There was an air of déja vu at the media briefing to tell us about the latest in a busy line of council consultations. (This one will seek your views about how the council should spend their £1 billion or so revenue budget in the next five years. It will open on 1 October if it is approved by the council’s Finance Committee next week and will run until midnight on 7 December.) You will find it on the council’s Consultation Hub.
There was a phrase which popped up repeatedly during the ensuing hour or so. It was ‘difficult choices’ which probably means that some areas of the council will not get as much money as they need to function properly. And yes, this is a council which is facing hard decisions about where to make the £106 million cuts which have to be made during the next five years. The council has certain statutory obligations as to the services it must provide, but there are few rules as to how they provide them, and to what degree. There is nothing much new here. The council has already made savings of £240million in the amount it spends on services since 2012. The last time it was council employees who were most affected, and about 2,000 or so of them were made voluntarily redundant.
To find £26 million or so out of the annual budget is however a challenge, and there is a sense that every penny counts. But the Finance Convener, Alasdair Rankin, has a firm hold on the purse strings, evidenced by the past five years when the council has delivered a balanced budget (which it is of course bound to do). He now wants to plan for the long term, and that will entail what is called the Council Change Strategy. The Finance Committee are expected to have a lively debate on the terms of this council report next Thursday.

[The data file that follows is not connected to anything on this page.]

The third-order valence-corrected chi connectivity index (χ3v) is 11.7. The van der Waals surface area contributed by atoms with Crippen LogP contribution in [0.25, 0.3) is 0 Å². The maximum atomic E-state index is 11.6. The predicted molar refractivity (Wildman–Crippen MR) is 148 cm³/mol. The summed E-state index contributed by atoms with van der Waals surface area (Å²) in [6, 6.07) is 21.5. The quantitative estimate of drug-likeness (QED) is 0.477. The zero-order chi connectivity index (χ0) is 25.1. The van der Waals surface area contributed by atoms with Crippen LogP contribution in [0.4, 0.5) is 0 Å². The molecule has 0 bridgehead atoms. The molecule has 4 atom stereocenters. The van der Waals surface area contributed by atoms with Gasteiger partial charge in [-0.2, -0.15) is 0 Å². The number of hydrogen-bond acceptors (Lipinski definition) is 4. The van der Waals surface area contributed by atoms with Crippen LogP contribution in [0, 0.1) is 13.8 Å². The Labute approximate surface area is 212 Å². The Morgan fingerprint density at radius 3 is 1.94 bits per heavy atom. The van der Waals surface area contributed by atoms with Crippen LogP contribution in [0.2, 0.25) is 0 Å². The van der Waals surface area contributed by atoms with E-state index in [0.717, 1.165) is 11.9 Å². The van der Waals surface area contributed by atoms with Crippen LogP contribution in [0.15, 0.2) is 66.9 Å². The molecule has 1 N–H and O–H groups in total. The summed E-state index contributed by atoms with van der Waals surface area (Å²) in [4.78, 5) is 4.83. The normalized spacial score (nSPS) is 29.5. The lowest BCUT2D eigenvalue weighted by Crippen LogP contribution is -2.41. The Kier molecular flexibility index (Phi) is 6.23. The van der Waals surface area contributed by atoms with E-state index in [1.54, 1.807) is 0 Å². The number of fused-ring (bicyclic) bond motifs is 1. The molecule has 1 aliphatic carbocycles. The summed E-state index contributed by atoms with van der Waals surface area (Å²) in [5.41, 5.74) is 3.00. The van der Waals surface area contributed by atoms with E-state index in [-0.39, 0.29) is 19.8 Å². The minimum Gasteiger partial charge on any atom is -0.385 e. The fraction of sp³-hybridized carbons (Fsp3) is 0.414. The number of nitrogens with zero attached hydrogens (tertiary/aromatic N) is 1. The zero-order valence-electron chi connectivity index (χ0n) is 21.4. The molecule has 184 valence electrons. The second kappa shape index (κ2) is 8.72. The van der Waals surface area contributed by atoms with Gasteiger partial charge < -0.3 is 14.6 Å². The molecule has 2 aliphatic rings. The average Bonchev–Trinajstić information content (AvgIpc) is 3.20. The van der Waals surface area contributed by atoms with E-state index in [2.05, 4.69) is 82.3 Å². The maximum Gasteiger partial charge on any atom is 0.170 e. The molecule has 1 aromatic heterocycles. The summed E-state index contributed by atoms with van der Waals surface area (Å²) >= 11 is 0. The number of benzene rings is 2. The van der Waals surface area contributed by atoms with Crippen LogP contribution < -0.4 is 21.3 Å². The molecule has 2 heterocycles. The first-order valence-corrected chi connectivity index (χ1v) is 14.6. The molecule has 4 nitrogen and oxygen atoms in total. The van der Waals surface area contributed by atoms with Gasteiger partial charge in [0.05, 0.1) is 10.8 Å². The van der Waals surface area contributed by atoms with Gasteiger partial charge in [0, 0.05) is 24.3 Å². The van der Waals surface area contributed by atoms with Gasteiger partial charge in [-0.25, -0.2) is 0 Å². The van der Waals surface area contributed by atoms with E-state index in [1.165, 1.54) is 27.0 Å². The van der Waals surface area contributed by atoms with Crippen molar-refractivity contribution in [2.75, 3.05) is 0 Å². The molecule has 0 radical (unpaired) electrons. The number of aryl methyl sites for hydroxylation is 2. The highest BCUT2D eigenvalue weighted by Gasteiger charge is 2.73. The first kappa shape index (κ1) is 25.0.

The Finance Convener is the same SNP councillor as during the five years of the last council administration, and Labour Councillor Marion Donaldson was appointed Vice-Convener last year. The coalition administration works with a cross party approach in accordance with the 52 pledges they set out at the start.
So where will the cuts be made? Nobody knows yet. So any talk of cutting the Lord Provost’s catering allowance are just guesswork at this stage.
The UK Government has to set out its financial stall at the end of November, and then the Scottish Government will follow in mid December. So until then the council can only work with what they call prudent figures. They expect that there will be no increase in the block grant from both governments, and they have to deal with inflation, as well as a pay rise for council workers. Then they will crunch the numbers and with the benefit of hard work by the council officers, the administration will imbue the figures with their politics and make recommendations to the budget meeting in February.
The Finance Convener is adamant that Edinburgh residents are invited to engage in debate over council spending, and that there is an openness to the way that happens.
This year there will be an online consultation, there is also a budget ‘game’ which will be available to groups of more than eight people, and there will be printed publications available for those who need them. And there is the budget simulator, an interactive tool which allows you to make changes to spending, but which also shows that there are consequences associated with any change.
You will get your chance to have your say from 1 October.